Assuming you believe his family and the State of California, Andy Kaufman died in 1984. It is a miracle of preservation and archival discipline, then, that this week, a new album of audio he took over the years — conversations, skits, arguments — has finally been released to the public. Called Andy and his Grandmother, it offers more evidence that Kafuman is one of the most important men in the development modern comedy.
Most famous for his time on Taxi and the fun stunts he conducted while on Saturday Night Live during its infancy, Kaufman was a walking experiment, shifting between personas and stretching reality until it snapped back and knocked an audience right in the head, scrambling their brains and unmooring their perception of the world. Kaufman's work on SNL and appearances on David Letterman's various talk shows were beamed right into the heads of today's comedy leaders — people like Judd Apatow, Conan O'Brien, and many others — who worshipped both programs growing up.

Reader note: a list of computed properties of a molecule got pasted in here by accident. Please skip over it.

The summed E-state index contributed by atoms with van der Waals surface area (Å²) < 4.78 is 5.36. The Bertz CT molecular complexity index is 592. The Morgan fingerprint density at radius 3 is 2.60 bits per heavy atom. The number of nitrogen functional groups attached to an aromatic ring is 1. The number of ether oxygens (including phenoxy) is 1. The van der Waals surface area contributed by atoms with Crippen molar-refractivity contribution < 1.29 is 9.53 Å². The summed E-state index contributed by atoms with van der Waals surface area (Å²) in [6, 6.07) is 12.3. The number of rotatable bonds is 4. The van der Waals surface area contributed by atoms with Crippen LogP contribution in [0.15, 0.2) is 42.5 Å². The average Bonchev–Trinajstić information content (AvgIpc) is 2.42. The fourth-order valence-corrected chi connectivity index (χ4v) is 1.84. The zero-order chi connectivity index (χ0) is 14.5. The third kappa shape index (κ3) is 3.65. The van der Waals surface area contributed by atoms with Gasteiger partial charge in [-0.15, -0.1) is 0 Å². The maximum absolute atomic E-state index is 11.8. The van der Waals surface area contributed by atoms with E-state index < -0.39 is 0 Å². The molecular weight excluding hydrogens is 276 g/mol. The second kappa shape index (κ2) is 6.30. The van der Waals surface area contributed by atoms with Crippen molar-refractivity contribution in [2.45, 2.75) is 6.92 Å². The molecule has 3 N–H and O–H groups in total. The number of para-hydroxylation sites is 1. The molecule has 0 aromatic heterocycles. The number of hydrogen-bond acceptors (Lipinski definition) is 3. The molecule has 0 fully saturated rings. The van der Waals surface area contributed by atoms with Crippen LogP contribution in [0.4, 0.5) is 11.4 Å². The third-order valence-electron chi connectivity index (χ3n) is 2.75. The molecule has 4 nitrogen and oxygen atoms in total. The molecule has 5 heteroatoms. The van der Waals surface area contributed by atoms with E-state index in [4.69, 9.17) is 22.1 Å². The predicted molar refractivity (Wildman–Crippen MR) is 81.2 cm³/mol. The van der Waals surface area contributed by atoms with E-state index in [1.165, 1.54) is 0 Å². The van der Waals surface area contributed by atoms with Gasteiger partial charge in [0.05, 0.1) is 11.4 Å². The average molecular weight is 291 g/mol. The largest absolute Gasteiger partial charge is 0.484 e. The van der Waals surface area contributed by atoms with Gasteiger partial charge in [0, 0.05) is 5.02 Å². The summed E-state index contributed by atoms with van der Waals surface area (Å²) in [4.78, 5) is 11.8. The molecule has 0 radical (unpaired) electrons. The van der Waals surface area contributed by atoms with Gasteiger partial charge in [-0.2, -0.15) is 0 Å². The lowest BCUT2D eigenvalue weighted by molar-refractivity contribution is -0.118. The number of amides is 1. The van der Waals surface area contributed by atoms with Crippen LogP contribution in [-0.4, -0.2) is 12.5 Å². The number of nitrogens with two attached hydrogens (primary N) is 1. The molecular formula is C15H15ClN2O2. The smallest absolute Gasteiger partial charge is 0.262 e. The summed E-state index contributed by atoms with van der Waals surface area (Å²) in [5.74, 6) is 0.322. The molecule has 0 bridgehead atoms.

In some ways, Andy Kaufman was a man born too soon. He would have fit in perfectly in an era of Adult Swim and Funny or Die, late night oddities and cable networks devoted to experimental comedy. Then again, without him, these things may not have been possible.
Here are seven ways he influenced modern comedy.